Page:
Biological activity of BTX-A distributed by Allergan Inc. (Botox) is different from that of the BTX-A produced by Speywood Pharmaceuticals in England (Dysport) or Japan. The potency of BTX is expressed as mouse units, with 1 mouse unit equivalent to the median lethal dose (LD 50) for mice. Botox is dispensed in small vials containing 100 units (U), while a vial of Dysport contains 500 U. The relative potency of Botox units to Dysport units is approximately 1:4. Botox units are used throughout this article. Most physicians dilute the vial of Botox with 1-4 mL of saline, for a concentration of 2.5-10 U/0.1 mL.

Electromyographic (EMG) guidance of injections is generally advised with the exception of injections of muscles around the eye and some facial muscles. The dose of Botox injected intramuscularly depends on the muscle size. Small muscles such as the vocal cords receive 0.75 U, whereas larger neck muscles may require 100-150 U and lower limb muscles may require 200-300 U to exert a desirable effect. After injection, BTX starts to weaken the muscle within 24-72 hours, and maximal effect occurs after about 14 days; benefit can last for 3-6


In the late sixties, Alan B. Scott, MD, of the Smith-Kettlewell Eye Research Foundation and Edward J. Schantz, PhD, Director of Food Microbiology and Toxicology at the University of Wisconsin were researching a substance to relax certain eye muscles causing strabismus (cross-eye). Botulinum toxin type-A was developed as a therapeutic agent for this disorder along with blepharospasm, hemifacial spasm, and other disorders characterized by inappropriate muscle spasms.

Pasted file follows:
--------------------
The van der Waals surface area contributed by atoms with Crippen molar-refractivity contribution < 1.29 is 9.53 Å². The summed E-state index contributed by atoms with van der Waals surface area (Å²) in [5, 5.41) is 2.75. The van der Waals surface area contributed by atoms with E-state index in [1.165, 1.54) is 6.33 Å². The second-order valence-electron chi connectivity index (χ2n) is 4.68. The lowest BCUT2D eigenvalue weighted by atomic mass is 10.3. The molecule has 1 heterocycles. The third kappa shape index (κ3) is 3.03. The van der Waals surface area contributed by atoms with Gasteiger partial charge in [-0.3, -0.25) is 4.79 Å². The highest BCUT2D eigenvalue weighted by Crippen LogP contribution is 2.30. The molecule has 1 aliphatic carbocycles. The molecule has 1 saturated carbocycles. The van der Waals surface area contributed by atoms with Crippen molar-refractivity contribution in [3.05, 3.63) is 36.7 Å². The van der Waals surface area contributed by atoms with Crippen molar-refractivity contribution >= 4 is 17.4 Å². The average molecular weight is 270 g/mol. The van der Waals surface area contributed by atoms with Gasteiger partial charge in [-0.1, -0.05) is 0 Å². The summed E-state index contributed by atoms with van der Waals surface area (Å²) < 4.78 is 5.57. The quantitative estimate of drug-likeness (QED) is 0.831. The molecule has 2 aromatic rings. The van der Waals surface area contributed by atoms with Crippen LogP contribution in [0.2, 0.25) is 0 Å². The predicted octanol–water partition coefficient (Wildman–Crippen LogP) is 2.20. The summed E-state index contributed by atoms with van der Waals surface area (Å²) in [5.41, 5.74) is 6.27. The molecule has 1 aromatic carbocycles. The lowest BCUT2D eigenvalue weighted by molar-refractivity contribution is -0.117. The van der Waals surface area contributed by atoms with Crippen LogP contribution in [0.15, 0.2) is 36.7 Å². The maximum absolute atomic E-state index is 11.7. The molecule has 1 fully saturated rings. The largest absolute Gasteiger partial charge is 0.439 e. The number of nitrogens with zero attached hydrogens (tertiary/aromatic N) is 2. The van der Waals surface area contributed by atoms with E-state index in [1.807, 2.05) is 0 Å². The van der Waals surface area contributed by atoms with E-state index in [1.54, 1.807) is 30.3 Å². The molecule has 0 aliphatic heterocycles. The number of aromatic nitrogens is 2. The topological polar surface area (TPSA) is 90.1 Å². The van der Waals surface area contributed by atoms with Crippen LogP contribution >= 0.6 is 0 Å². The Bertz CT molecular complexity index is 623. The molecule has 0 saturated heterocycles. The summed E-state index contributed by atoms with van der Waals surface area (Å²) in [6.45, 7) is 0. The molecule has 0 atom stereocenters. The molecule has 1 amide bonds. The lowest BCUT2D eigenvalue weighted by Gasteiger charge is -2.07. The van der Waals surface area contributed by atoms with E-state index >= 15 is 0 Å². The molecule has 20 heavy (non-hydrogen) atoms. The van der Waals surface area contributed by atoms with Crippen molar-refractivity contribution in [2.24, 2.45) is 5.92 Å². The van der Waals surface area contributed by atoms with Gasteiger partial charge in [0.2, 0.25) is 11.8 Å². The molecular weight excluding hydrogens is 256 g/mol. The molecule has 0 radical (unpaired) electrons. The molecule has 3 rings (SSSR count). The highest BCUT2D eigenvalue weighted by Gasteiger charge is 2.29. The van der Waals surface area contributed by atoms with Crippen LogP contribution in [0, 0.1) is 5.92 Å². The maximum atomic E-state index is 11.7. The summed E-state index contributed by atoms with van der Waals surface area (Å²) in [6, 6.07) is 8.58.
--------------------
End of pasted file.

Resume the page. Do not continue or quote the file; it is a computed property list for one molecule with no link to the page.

Seven serotypes or forms of botulinum toxin have been isolated, and they are A, B, C, D, E, F, and G. Each one has different properties and actions. No two are exactly alike. Of these subtypes, botulinum toxin type-A and type-B are commercially available. Botulinum toxin type-F is also being investigated.

Although the overall effect is similar, the specific mechanism by which each toxin achieves this effect is different. For example, both type-A and type-B block the neurotransmitter acetylcholine, but they do so by breaking up different proteins within the nerve cell.

Botulinum toxin type-A is commercially available as BOTOX® from Allergan, Inc. and as Dysport® from Ipsen, Ltd. in England. The trade name in the U.S. for botulinum type-B is MYOBLOC™.

In 1989 the U.S. Food and Drug Administration (FDA) approved botulinum toxin-which at that time was only available in the form of BOTOX®-for the treatment of blepharospasm. In 2000, the FDA approved the use of both BOTOX® (botulinum toxin type-A) and MYOBLOC™ (type-B) for the treatment of cervical dystonia. Botulinum toxin is used extensively to treat the various forms of dystonia. The regulations of the FDA permit physicians to use approved medications for conditions other than the specified indications. This is called "off-label" use.


Injections of botulinum toxin should only be performed by a physician who is trained to administer this treatment. The physician needs to know the clinical features and study the involuntary movements of the person being treated. The physician doing the treatment may palpate the muscles carefully, trying to ascertain which muscles are over-contracting and which muscles may be compensating. In some instances, such as in the treatment of laryngeal dystonia, a team approach including other specialists may be required.

For selected areas of the body, and particularly when injecting muscles that are difficult or impossible to palpate, guidance using an electromyograph (EMG) may be necessary. For instance, when injecting the deep muscles of the jaw, neck, or vocal cords, an EMG-guided injection may improve precision since these muscles cannot be readily palpated. An EMG measures and records muscle activity and may help the physician locate overactive muscles.

Injections into the overactive muscle are done with a small needle, with one to three injections per muscle. Discomfort at the site of injections is usually temporary, and a local anesthetic may be used to minimize any discomfort associated with the injection.